So my advice is to concentrate on what you have, whether that's enough, and, if not, how you can change or supplement that so that you're satisfied.

This can take the form of changing the way you interact with these friends or of seeking other friends whose company is more gratifying for you. For the latter, one obvious start would be to hook up with a single parents' group. Go to the source.

For the former--if you decide to take it on--choose one member of this group to whom you're particularly close, and ask her to do a lens-check for you. Say you're ashamed even to think this way, but that you're getting this impression from the group--that when widowed mom says X, she gets sympathy, but when you say X, you get awkwardness. Then say you realize you could be reading things into these situations that aren't there, but you also keep thinking this way and feel bad about doing so, so you're trying to kill the line of thinking altogether by looking for her perspective.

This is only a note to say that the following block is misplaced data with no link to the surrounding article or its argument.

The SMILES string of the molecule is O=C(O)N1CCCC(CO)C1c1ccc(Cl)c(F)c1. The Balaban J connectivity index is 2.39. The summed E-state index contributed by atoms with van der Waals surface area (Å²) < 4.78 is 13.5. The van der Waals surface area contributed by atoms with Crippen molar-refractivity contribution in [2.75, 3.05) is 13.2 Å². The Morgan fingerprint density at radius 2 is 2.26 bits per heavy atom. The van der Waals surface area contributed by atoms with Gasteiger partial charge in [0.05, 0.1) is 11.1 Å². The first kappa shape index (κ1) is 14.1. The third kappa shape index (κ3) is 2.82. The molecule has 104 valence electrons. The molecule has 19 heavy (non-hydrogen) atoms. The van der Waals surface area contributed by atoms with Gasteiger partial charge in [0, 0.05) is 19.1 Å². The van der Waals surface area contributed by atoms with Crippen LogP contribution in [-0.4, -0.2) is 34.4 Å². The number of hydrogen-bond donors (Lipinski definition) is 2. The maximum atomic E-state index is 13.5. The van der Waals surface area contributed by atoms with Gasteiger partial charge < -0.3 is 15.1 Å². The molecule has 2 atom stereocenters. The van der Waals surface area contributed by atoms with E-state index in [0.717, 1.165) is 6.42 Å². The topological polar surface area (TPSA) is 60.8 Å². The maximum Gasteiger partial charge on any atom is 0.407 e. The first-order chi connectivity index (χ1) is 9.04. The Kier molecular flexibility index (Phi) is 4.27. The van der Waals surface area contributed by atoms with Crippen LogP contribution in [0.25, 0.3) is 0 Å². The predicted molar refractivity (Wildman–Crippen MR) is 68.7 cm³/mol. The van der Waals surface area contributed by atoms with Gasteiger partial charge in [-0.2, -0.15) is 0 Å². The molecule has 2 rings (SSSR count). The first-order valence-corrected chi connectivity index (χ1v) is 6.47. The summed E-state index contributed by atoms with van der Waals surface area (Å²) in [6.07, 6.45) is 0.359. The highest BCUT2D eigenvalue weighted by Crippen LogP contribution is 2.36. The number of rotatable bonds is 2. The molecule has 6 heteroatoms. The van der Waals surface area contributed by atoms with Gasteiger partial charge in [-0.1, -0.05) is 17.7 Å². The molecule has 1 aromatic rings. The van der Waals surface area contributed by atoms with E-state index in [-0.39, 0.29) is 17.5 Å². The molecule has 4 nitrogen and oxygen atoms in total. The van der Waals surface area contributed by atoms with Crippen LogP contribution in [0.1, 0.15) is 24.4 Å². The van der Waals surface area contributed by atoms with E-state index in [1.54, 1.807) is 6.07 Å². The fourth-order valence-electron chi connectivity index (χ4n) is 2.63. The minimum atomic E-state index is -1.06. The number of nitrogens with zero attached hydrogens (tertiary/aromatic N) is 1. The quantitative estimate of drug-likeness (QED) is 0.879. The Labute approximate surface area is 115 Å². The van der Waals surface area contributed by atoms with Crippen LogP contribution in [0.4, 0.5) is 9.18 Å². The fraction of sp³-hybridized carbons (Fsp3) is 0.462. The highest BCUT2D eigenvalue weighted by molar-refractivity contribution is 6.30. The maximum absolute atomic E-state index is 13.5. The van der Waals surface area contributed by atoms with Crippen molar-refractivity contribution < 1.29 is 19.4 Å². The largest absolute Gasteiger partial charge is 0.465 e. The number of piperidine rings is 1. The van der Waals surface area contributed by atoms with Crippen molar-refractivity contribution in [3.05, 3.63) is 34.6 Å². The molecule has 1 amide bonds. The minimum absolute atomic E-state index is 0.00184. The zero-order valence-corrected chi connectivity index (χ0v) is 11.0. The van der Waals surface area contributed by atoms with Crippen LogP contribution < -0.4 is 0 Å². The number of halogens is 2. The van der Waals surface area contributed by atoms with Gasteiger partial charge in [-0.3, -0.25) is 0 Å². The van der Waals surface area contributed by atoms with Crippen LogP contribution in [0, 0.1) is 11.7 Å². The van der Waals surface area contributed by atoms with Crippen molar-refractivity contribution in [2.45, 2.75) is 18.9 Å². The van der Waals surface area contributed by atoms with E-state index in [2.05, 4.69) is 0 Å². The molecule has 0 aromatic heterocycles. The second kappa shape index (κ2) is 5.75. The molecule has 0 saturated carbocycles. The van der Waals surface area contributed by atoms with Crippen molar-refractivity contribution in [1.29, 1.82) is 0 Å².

This is tricky, obviously, because it takes a good friend to roll with it when we reveal what we know is ugly about ourselves. But I've suggested the phrasing because I think that's actually the definition of a good friend: It's the person to whom you can reveal an admittedly ugly side of you, and who will not only not judge you, but also be grateful you trusted her enough to seek her counsel.

Not only might this yield a different view of these exchanges, as you're requesting, but you also might get the added benefit of this friend's awareness going into future gatherings with this group. Just one person saying one small thing--"X is going through this, too"--and turning to you, could make a significant difference.

(more)

 

It could be that, as you think this through and decide whether to approach one of your friends at all, you decide you really don't need to after all. As with almost every hard-feelings situation, it starts and ends inside you. Maybe you haven't made peace with your own circumstances, for whatever reason--you're still angry at your ex, you're still feeling vulnerable at being on your own, or any number of other, reasonable possibilities. In that case, a good therapist might be the better person to talk to, if only for a session or two. One side benefit of that would be your having an established place to go for a sounding board as other things come up, which they inevitably do.